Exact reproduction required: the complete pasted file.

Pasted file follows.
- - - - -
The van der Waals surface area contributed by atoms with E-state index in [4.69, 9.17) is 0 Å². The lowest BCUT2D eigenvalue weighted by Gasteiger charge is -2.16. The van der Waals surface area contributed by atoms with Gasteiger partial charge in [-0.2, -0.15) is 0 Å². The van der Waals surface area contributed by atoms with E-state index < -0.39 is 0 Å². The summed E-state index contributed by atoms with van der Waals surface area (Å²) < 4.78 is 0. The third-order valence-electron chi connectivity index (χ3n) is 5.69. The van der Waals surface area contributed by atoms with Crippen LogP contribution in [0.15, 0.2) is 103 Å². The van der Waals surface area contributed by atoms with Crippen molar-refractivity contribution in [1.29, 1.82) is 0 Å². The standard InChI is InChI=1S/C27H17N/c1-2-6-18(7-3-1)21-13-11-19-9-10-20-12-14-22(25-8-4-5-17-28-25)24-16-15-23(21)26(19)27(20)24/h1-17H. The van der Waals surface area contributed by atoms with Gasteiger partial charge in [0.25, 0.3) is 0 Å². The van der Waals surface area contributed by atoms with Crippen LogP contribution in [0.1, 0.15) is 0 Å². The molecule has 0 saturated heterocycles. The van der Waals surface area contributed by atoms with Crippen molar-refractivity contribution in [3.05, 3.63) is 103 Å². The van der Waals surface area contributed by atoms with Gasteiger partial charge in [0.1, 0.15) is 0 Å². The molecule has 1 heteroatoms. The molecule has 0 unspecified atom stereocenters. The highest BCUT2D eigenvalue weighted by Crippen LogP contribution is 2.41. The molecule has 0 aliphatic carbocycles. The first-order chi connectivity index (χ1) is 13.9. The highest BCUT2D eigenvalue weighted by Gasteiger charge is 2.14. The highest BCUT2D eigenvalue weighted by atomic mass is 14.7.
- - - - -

The van der Waals surface area contributed by atoms with E-state index in [4.69, 9.17) is 0 Å². The lowest BCUT2D eigenvalue weighted by Gasteiger charge is -2.16. The van der Waals surface area contributed by atoms with Gasteiger partial charge in [-0.2, -0.15) is 0 Å². The van der Waals surface area contributed by atoms with E-state index < -0.39 is 0 Å². The summed E-state index contributed by atoms with van der Waals surface area (Å²) < 4.78 is 0. The third-order valence-electron chi connectivity index (χ3n) is 5.69. The van der Waals surface area contributed by atoms with Crippen LogP contribution in [0.15, 0.2) is 103 Å². The van der Waals surface area contributed by atoms with Crippen molar-refractivity contribution in [1.29, 1.82) is 0 Å². The standard InChI is InChI=1S/C27H17N/c1-2-6-18(7-3-1)21-13-11-19-9-10-20-12-14-22(25-8-4-5-17-28-25)24-16-15-23(21)26(19)27(20)24/h1-17H. The van der Waals surface area contributed by atoms with Gasteiger partial charge in [0.25, 0.3) is 0 Å². The van der Waals surface area contributed by atoms with Crippen LogP contribution in [0.1, 0.15) is 0 Å². The molecule has 0 saturated heterocycles. The van der Waals surface area contributed by atoms with Crippen molar-refractivity contribution in [3.05, 3.63) is 103 Å². The van der Waals surface area contributed by atoms with Gasteiger partial charge in [0.1, 0.15) is 0 Å². The molecule has 1 heteroatoms. The molecule has 0 unspecified atom stereocenters. The highest BCUT2D eigenvalue weighted by Crippen LogP contribution is 2.41. The molecule has 0 aliphatic carbocycles. The first-order chi connectivity index (χ1) is 13.9. The highest BCUT2D eigenvalue weighted by Gasteiger charge is 2.14. The highest BCUT2D eigenvalue weighted by atomic mass is 14.7.